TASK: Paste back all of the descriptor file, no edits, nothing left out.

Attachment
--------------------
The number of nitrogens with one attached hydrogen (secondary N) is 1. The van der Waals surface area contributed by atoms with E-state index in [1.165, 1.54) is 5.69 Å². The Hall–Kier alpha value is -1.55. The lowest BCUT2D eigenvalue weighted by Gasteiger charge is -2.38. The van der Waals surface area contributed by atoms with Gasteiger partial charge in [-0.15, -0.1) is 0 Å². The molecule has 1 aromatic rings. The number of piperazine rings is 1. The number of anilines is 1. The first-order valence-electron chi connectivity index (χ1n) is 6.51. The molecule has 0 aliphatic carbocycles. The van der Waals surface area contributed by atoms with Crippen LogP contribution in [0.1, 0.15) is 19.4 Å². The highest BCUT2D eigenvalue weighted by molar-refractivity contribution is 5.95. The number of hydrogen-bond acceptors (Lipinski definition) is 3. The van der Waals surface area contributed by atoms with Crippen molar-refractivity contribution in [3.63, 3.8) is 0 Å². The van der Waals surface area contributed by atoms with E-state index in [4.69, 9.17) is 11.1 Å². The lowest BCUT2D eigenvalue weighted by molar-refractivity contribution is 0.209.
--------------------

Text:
The number of nitrogens with one attached hydrogen (secondary N) is 1. The van der Waals surface area contributed by atoms with E-state index in [1.165, 1.54) is 5.69 Å². The Hall–Kier alpha value is -1.55. The lowest BCUT2D eigenvalue weighted by Gasteiger charge is -2.38. The van der Waals surface area contributed by atoms with Gasteiger partial charge in [-0.15, -0.1) is 0 Å². The molecule has 1 aromatic rings. The number of piperazine rings is 1. The number of anilines is 1. The first-order valence-electron chi connectivity index (χ1n) is 6.51. The molecule has 0 aliphatic carbocycles. The van der Waals surface area contributed by atoms with Crippen LogP contribution in [0.1, 0.15) is 19.4 Å². The highest BCUT2D eigenvalue weighted by molar-refractivity contribution is 5.95. The number of hydrogen-bond acceptors (Lipinski definition) is 3. The van der Waals surface area contributed by atoms with Crippen molar-refractivity contribution in [3.63, 3.8) is 0 Å². The van der Waals surface area contributed by atoms with E-state index in [4.69, 9.17) is 11.1 Å². The lowest BCUT2D eigenvalue weighted by molar-refractivity contribution is 0.209.